As many of you may already know, in April 2013 the government is proposing new legislation that will deny injured people involved in accidents the right to their full amount of compensation.
Currently many individuals who have been injured pursue a ‘No Win No Fee’ agreement and are able to keep 100% of their compensation. However, when the legislation gets changed in April 2013 it will mean that an injured person will have to sign a contract enabling their solicitor to take up to 25% of their won compensation to cover the legal fees.
At the moment it is the defendants who pay the legal fees if a case is won, however, once the legislation changes, the injured person will be held liable for a significant percentage of them.
Express’ Managing Partner, James Maxey comments: “I am extremely disappointed that the government is forging ahead with this new legislation without even considering the view from law firms representing injured claimants. I established the personal injury law firm, Express Solicitors, 12 years ago and since we opened I have not once paid referral fees. My firm has a strong commitment to helping anyone with a personal injury when they themselves are not to blame.
I believe individuals with injuries should receive the compensation that they rightly deserve and it would be unjust for us to have to take some of that away to cover our fees. We deal with many individuals who have life-changing injuries and will require long term care. How can the government expect us to turn to such people at the end of a case and demand a percentage of their compensation in order to cover our fees?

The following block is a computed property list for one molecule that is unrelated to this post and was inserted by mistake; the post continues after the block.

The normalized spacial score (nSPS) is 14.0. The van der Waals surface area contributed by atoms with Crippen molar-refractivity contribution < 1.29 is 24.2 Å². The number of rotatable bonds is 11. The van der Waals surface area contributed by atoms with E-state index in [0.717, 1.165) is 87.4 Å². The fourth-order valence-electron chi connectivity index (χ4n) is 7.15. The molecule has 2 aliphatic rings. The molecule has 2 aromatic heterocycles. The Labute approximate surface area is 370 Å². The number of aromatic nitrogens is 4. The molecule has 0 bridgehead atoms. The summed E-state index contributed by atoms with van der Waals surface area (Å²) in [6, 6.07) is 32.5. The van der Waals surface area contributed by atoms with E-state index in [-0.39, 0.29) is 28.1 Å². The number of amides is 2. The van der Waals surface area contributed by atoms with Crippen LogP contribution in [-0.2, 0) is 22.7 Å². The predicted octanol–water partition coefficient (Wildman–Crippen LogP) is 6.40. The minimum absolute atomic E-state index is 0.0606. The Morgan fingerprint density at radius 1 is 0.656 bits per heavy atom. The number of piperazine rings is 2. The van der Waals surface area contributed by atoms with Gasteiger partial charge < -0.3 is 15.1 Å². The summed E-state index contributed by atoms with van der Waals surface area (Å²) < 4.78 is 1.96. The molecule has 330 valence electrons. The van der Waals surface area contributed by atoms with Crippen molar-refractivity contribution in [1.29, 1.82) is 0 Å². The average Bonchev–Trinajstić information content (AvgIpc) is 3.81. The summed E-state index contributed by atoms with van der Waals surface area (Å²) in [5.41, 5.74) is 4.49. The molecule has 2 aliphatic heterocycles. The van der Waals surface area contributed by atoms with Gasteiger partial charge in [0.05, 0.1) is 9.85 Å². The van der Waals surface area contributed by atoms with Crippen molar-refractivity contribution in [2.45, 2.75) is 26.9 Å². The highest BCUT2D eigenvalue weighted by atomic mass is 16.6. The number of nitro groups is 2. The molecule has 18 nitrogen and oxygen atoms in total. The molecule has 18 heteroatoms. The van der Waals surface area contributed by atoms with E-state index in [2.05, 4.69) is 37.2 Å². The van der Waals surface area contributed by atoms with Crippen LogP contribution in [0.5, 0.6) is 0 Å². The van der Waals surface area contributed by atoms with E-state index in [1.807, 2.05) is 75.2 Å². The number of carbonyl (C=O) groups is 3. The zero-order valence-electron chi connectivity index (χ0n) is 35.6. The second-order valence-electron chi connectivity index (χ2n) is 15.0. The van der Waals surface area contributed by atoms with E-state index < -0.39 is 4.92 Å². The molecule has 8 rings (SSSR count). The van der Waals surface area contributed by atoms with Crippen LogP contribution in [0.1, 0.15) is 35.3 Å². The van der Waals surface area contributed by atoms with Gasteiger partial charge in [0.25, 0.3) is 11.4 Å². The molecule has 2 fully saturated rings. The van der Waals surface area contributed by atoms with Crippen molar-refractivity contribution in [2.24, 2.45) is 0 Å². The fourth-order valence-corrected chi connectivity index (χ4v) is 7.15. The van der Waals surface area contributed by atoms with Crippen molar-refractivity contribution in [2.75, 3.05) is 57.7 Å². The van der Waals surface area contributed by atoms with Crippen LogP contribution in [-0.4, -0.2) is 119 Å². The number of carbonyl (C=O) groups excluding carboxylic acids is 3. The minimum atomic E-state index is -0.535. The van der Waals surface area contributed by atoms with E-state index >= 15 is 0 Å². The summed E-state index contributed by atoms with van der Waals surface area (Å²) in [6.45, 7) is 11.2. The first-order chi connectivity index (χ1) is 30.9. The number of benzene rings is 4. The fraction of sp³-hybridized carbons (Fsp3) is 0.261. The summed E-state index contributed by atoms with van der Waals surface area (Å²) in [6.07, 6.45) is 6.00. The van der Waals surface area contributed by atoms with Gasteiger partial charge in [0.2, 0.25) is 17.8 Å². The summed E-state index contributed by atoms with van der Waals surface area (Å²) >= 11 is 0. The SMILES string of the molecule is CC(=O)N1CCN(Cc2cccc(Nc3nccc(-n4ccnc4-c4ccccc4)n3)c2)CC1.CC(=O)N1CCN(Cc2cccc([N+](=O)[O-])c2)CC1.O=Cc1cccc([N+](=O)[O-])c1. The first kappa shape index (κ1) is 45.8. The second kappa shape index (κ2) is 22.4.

My firm employs 130 people and has created 50 jobs in the past 12 months. We work hard to secure compensation for injured individuals and believe they should be entitled to keep all of it. Nevertheless, it would be impossible to survive as a firm if we were not to recover any legal fees and it can be pointed that this legislation is bound to put smaller personal injury firms out of business. This could have a detrimental impact on the economy and put many people out of work.”
Another part to the new legislation would see a reduction in the amount of health and safety laws governing the workplace. This would significantly reduce the amount of employer’s liability claims since employers would no longer have strict liability for the health and safety of their workers. James Maxey states: “Frankly, my view is that this is the saddest day since I have been involved in personal injury from the start of my career. I believe that the insurance industry should stop pressurising the government with regards to this legislation and instead pay out to people who have been injured through absolutely no fault of their own.”
James Maxey’s letter to Chris Grayling attached below:
Letter to Rt Hon Chris Grayling MP 10.12.12
For more information on the proposeed law changes please visit the APIL website.
The December 2012 issue of ‘PI Focus’ has an interesting article about the proposed changes written by Karl Tonks.